It has long been understood that lions in Dali’s pictures symbolize his fear of his father and of sexual intercourse, and Freud contended resolutely that objects such as trees (seen on Eluard’s suit) and vessels (note the vessel or pitcher-like mask in the upper right) symbolize thoughts or dreams of the male and female genitals, respectively.
Dali pulls off an ingenious triple-image at left, where a phallic fish head doubles as the oft-seen self-portrait of Dali, while the fish’s eye is at the same time the head of a grasshopper – an object of genuine fear to young Dali. The entire portrait is supported by a strand of human hair, which Freud determined in our dreams to not be far from anxiety over baldness and – far more onerous – castration.
Little wonder, then, that this small Dali painting is creating a big buzz among collectors and historians, as it’s on the cusp of a sale at Sotheby’s and is unquestionably one of the most important early surrealist paintings by the movement’s greatest master.
Posted by: PaulChimera
By any measure, Dali’s “Nature Morte Vivante” (“Still Life – Fast Moving”) of 1956 is one of the most accomplished of his masterworks. I was reacquainted with it late last month, when I toured the impressive new Dali Museum in St. Petersburg, Florida, and was again transfixed by the painting’s beauty, and by how perfect an example it is of how Dali years ago described his technique: “hand-painted color photography.” I’m not sure I can cite another Dali canvas that’s quite as photographic in its precision as this one.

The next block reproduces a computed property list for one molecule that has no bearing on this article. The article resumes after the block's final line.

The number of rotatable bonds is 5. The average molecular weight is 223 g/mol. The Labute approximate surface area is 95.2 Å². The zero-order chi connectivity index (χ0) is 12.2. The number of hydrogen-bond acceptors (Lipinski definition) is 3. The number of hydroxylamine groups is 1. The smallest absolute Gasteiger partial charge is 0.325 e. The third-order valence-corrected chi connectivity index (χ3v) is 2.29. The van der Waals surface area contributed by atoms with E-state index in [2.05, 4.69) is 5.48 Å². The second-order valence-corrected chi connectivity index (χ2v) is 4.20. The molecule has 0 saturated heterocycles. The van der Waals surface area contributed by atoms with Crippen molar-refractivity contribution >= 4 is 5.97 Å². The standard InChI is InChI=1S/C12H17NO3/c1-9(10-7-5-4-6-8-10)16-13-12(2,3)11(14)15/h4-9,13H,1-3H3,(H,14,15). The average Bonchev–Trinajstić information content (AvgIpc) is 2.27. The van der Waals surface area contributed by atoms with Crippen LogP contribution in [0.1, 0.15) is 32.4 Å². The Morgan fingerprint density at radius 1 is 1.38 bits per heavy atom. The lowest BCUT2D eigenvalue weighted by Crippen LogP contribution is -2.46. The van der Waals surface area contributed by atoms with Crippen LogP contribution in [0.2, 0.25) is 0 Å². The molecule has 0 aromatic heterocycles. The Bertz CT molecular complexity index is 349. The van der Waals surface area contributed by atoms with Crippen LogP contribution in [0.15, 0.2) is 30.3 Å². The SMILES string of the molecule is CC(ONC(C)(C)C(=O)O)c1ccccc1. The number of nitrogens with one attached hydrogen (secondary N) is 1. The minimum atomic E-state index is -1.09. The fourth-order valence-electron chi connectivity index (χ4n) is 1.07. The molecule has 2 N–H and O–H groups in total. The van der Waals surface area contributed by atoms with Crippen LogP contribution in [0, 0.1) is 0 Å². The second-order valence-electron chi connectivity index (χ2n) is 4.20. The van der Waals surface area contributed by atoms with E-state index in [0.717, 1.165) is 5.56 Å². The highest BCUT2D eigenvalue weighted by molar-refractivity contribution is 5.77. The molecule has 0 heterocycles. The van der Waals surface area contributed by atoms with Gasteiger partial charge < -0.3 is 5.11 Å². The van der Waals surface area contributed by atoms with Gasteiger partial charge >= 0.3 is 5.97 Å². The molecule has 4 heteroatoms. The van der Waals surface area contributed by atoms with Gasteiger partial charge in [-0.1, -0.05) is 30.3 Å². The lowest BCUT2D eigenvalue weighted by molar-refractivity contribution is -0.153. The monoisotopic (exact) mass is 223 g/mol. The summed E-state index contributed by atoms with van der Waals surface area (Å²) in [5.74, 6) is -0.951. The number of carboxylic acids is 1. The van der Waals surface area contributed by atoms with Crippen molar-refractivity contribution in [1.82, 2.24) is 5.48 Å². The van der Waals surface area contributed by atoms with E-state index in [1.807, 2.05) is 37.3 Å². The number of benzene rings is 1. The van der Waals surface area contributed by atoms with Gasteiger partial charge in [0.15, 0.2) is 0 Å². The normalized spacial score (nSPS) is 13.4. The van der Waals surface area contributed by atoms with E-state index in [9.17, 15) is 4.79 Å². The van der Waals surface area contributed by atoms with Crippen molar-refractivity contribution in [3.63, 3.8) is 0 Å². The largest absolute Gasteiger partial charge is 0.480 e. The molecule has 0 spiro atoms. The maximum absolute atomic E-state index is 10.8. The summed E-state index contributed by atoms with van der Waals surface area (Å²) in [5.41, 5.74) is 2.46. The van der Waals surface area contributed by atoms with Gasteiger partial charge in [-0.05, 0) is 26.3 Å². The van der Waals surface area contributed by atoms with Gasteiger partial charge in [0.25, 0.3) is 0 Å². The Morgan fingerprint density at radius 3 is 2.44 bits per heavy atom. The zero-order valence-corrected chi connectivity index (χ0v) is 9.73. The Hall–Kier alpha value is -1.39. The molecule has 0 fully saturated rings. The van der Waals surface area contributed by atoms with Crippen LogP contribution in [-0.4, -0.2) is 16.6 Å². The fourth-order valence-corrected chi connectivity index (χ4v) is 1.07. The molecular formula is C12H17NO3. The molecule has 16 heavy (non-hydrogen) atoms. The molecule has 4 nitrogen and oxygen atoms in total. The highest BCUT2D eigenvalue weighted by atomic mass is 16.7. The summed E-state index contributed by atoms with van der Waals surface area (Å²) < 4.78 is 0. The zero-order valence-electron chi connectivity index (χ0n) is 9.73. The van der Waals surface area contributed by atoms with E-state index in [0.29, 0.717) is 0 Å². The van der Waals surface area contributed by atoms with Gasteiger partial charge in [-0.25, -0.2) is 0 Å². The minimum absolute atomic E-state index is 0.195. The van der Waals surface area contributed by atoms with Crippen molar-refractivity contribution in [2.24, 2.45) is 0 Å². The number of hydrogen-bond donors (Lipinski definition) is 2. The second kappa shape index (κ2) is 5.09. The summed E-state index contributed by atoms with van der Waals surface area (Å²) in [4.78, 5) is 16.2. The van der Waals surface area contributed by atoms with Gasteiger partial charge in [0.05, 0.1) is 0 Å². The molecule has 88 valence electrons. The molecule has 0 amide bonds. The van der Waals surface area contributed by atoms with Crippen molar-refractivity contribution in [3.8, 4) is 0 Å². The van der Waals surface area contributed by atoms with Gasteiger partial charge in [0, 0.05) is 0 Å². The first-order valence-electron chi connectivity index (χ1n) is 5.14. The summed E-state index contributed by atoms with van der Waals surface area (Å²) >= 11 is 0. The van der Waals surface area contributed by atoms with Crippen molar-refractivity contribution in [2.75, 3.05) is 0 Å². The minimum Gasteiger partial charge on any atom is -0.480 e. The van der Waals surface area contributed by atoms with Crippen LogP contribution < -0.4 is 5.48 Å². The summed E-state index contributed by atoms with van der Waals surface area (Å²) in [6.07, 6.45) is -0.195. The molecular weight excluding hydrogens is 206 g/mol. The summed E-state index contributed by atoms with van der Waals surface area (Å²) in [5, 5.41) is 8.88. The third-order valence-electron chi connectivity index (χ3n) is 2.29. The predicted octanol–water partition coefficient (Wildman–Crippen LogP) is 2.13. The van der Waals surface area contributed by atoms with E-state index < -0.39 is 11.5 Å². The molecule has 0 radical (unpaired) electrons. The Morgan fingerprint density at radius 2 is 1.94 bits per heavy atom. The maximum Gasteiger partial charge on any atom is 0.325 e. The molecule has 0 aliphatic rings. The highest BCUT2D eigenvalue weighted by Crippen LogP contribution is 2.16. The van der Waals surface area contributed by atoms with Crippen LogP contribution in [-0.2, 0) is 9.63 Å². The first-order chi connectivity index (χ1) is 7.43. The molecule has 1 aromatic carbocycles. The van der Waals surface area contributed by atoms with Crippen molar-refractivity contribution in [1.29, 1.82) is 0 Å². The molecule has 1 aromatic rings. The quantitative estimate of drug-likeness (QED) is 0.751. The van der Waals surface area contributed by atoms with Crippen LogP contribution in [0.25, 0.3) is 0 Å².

“Nature Morte Vivante” was painted over a 5-month period and expresses Dali’s interest in atomic physics, with objects like an apple and cherry zipping through space in the manner of intra-atomic particles. Indeed, everything in the fast-moving still life floats in a rigorously defined space, not unlike sub-atomic particles – Dali’s acknowledgement of then-new discoveries about the discontinuity of matter. In Dali’s amusing way, he described things this way: “Everything is rumping and jumping about!”
Dali’s faithfulness to mathematical principles as they relate to the achievement of spatial harmony in an artistic composition like this inspired his inclusion of a cauliflower, in whose morphology is found a natural logarithmic curve. That same logarithmic spiral, Dali observed, can be found in the horn of a rhinoceros, and indeed Dali’s own hand intrudes at left, holding such a horn.
This blog has noted several times the concept of Dalinian Continuity, and here again we see unmistakable links to the tablecloth and glass of wine in the artist’s famous picture, “The Sacrament of the Last Supper” in the National Gallery of Art, Washington, D.C.